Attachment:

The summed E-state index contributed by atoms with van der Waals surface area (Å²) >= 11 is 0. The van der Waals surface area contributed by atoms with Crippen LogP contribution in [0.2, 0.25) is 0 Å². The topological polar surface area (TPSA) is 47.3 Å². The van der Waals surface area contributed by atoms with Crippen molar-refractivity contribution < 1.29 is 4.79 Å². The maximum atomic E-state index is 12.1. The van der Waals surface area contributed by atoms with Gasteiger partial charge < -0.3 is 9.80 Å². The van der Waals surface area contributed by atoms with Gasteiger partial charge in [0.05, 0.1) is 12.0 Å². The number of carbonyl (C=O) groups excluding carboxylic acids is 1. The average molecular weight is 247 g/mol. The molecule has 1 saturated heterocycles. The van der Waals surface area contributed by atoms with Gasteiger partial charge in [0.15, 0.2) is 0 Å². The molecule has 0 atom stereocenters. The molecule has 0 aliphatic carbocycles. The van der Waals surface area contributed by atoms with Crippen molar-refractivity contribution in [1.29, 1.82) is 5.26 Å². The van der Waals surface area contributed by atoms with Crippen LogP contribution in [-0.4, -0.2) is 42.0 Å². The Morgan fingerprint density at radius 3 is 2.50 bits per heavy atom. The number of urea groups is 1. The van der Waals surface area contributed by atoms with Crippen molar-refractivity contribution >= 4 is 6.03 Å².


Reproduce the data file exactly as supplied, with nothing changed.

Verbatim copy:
The summed E-state index contributed by atoms with van der Waals surface area (Å²) >= 11 is 0. The van der Waals surface area contributed by atoms with Crippen LogP contribution in [0.2, 0.25) is 0 Å². The topological polar surface area (TPSA) is 47.3 Å². The van der Waals surface area contributed by atoms with Crippen molar-refractivity contribution < 1.29 is 4.79 Å². The maximum atomic E-state index is 12.1. The van der Waals surface area contributed by atoms with Gasteiger partial charge < -0.3 is 9.80 Å². The van der Waals surface area contributed by atoms with Gasteiger partial charge in [0.05, 0.1) is 12.0 Å². The number of carbonyl (C=O) groups excluding carboxylic acids is 1. The average molecular weight is 247 g/mol. The molecule has 1 saturated heterocycles. The van der Waals surface area contributed by atoms with Gasteiger partial charge in [0.15, 0.2) is 0 Å². The molecule has 0 atom stereocenters. The molecule has 0 aliphatic carbocycles. The van der Waals surface area contributed by atoms with Crippen molar-refractivity contribution in [1.29, 1.82) is 5.26 Å². The van der Waals surface area contributed by atoms with Crippen LogP contribution in [-0.4, -0.2) is 42.0 Å². The Morgan fingerprint density at radius 3 is 2.50 bits per heavy atom. The number of urea groups is 1. The van der Waals surface area contributed by atoms with Crippen molar-refractivity contribution >= 4 is 6.03 Å².